Home Fashion John Galliano triumphs at Maison Margiela to close Paris couture

John Galliano triumphs at Maison Margiela to close Paris couture

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Maison Margiela completed the Paris haute couture season on Thursday night with a sensational collection by John Galliano and a spellbinding show – a brilliant vision of Parisian history that would have delighted Balzac or Victor Hugo.

Maison Margiela Haute Couture Spring 2024 – FNW

 
The audience stamped their feet and applauded almost deafeningly at the finale, beseeching Galliano to take a bow. Though, maintaining a tradition began by the house’s founder Martin Margiela, who never took a bow and avoiding being photographed, Galliano remained behind a golden curtain in the backstage.
 
Presented inside a vaulted warehouse right underneath Pont Alexandre III, the show starred a series of French and far-fetched archetypes – curvy courtesans, Moulin Rouge molls, beseeching dolls, late night gamblers and cat burglars. 

All of whom emoted, gyrated and pirouetted around the set of cheap chairs, scruffy café tables, police wanted posters, broken lights and a battered pool table. And before bistro mirrors, which turned into flat screens; the better to appreciate an impassioned opening performance by French singer and Freddie Mercury doppelganger, Lucky Love. He had roamed the space in a gent’s top-coat pre-show, before stripping down to reveal his torso, and missing left arm, to start singing his cult hit ‘Now I Don’t Need Your Love’.
 
Before the screens suddenly projected a crime drama and jewelry heist – stilettos on broken glass, couples tying themselves up in their corsets, and a thief presenting the heroine with a pearl necklace inside a dingy Latin Quarter brasserie.
 
Then, the action went life. With the arrival of a young shirtless dandy in pleated pants and a micro waist corset. Emoting along the Seine in the teeming rain, to march under the arches of Paris’ most beautiful bridge. Spinning before a further 50 guests outside at bistro tables before entering the warehouse.
 
Several associates were right out of Pigalle a century ago: a WWI veteran turned spiv’ with military medals, who recalled Johnny Depp in ‘Alice in Wonderland’, or burlesque dancers that would have excited Toulouse-Lautrec.

Maison Margiela Haute Couture Spring 2024 – FNW

 
With waxy makeup and deranged eyes, the cast felt like the ghosts of the Seine, or the denizens who still sleep along the banks of the river today, many of them under this very bridge where the show was held.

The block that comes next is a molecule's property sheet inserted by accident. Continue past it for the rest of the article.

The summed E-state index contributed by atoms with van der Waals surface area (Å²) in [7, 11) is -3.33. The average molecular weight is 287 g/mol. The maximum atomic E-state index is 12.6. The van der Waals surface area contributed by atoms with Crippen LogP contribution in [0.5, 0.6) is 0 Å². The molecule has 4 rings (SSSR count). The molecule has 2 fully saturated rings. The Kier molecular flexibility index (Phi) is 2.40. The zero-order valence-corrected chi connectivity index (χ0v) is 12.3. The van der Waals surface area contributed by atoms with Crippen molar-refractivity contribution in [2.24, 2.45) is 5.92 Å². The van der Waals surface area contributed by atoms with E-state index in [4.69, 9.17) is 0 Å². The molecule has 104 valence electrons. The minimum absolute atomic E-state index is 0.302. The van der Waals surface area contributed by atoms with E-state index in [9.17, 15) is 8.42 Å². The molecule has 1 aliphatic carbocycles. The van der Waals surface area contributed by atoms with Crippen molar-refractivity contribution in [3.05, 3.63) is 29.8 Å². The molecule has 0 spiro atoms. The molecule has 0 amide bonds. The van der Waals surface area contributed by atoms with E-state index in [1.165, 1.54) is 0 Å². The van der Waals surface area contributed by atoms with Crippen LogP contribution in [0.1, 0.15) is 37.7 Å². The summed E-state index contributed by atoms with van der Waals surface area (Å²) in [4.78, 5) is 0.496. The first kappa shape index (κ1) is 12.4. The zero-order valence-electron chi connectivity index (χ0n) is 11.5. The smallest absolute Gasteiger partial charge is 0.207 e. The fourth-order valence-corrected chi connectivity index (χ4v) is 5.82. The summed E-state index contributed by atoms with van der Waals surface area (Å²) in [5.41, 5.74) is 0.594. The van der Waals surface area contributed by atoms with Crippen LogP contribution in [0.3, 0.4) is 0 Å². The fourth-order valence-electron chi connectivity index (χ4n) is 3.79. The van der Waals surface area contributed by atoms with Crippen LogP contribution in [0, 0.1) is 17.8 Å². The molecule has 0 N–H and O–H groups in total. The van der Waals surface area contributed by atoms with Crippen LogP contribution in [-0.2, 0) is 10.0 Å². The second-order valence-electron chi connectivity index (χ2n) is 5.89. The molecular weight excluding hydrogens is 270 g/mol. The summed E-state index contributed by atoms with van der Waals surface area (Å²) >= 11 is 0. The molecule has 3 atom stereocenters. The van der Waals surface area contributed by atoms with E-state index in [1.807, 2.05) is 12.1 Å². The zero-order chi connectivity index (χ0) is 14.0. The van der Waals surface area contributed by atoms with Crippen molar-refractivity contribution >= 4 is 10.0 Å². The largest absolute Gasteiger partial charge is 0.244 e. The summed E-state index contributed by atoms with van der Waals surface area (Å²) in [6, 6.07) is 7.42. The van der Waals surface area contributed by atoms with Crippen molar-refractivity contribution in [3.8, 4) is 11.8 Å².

An almost hallucinatory work of performance art, with padded cocoon jackets covered in shards and strands of tulle; or gold satin dresses with bustles worthy of a Venetian courtesan.
 
All the way to a remarkable decayed countess in a corrugated cardboard gown and bonnet, echoing Galliano’s famed 1984 ‘Les Incroyables’ graduation show that referenced Palais Royal during the French Revolution. Or a trio of burlesque dancers in see-through black negligees over hand-painted abstract expressionist body stockings. Their faces smeared. Their crooked hats tied in knots.
  
In among the madness were many brilliant clothes: for gals, supremely sexy knitted and beaded columns, scrunched up herringbone wool blazers or see-through corset dresses that will be hugely influential. All paired with degrade tights, surely another new trend. Stuffing coming out of the tights, as if these Margiela mavens were old worn dolls.
 
For guys, divinely cut Demob’ chalk-stripe suits; swaggering great coats; worn by reprobates with motorbike goggles.

 

Maison Margiela Haute Couture Spring 2024 – FNW

Climaxing with Gwendoline Christie in a latex like crinoline over a Delph blue corset, with her neck and hands covered – like other ladies – in a porcelain neck collar and skeleton shaped gloves.
 
In an otherwise safe couture season, with more attention devoted to the front-row and not the catwalk, it felt irrelevant that Kris and Kylie Jenner and Kim Kardashian witnessed the show.
 
Three decades ago, in Sao Schlumberger’s mansion in St. Germain, an almost bankrupt Galliano staged one of the greatest fashion moments of the 90s. I was among a handful of people in tonight’s audience who attended that beguiling meeting of Japanese Zen and cool Chinoiserie. Today, on the banks of the Seine, John staged the best fashion moment in couture so far this decade.
 
In between, John was unceremoniously fired by Christian Dior in 2011, after making that house a giant fortune over a decade. For an appallingly ugly drunken rant outside his apartment that went viral, he paid an enormously heavy price: Dior gave him zero compensation; the French establishment stripped him of his Legion of Honor; and he was the target of vicious attacks in tabloid media. 
 
So, tonight felt like his final resurrection. Like the cast of this show surviving and winning by dint of their rebellion and sheer audacity. Another reason for the tumultuous applause and stomping of feet at the finale.
 
Resurrexit Sicut Dixit.
 

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